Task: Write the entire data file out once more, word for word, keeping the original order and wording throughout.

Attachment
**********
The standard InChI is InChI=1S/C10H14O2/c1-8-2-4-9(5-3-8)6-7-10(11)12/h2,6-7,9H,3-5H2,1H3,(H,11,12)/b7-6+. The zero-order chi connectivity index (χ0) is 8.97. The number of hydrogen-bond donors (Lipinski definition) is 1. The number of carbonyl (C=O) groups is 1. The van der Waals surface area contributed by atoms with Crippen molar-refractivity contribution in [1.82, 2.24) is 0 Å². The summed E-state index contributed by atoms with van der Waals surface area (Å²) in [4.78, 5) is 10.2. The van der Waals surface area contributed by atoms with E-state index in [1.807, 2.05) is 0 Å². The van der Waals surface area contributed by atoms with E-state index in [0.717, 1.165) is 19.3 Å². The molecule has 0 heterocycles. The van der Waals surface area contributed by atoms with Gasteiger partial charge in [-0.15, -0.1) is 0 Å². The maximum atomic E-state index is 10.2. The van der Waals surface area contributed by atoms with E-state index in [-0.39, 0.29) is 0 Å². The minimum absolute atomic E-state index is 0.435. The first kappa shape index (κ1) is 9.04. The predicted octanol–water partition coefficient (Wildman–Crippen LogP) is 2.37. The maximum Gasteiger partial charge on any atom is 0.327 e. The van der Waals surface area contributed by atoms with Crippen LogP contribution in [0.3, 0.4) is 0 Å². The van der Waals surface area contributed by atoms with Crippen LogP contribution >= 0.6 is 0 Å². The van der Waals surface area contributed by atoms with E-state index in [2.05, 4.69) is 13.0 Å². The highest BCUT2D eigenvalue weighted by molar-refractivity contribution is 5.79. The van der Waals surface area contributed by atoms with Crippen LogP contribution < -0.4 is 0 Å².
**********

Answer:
The standard InChI is InChI=1S/C10H14O2/c1-8-2-4-9(5-3-8)6-7-10(11)12/h2,6-7,9H,3-5H2,1H3,(H,11,12)/b7-6+. The zero-order chi connectivity index (χ0) is 8.97. The number of hydrogen-bond donors (Lipinski definition) is 1. The number of carbonyl (C=O) groups is 1. The van der Waals surface area contributed by atoms with Crippen molar-refractivity contribution in [1.82, 2.24) is 0 Å². The summed E-state index contributed by atoms with van der Waals surface area (Å²) in [4.78, 5) is 10.2. The van der Waals surface area contributed by atoms with E-state index in [1.807, 2.05) is 0 Å². The van der Waals surface area contributed by atoms with E-state index in [0.717, 1.165) is 19.3 Å². The molecule has 0 heterocycles. The van der Waals surface area contributed by atoms with Gasteiger partial charge in [-0.15, -0.1) is 0 Å². The maximum atomic E-state index is 10.2. The van der Waals surface area contributed by atoms with E-state index in [-0.39, 0.29) is 0 Å². The minimum absolute atomic E-state index is 0.435. The first kappa shape index (κ1) is 9.04. The predicted octanol–water partition coefficient (Wildman–Crippen LogP) is 2.37. The maximum Gasteiger partial charge on any atom is 0.327 e. The van der Waals surface area contributed by atoms with Crippen LogP contribution in [0.3, 0.4) is 0 Å². The van der Waals surface area contributed by atoms with Crippen LogP contribution >= 0.6 is 0 Å². The van der Waals surface area contributed by atoms with E-state index in [2.05, 4.69) is 13.0 Å². The highest BCUT2D eigenvalue weighted by molar-refractivity contribution is 5.79. The van der Waals surface area contributed by atoms with Crippen LogP contribution < -0.4 is 0 Å².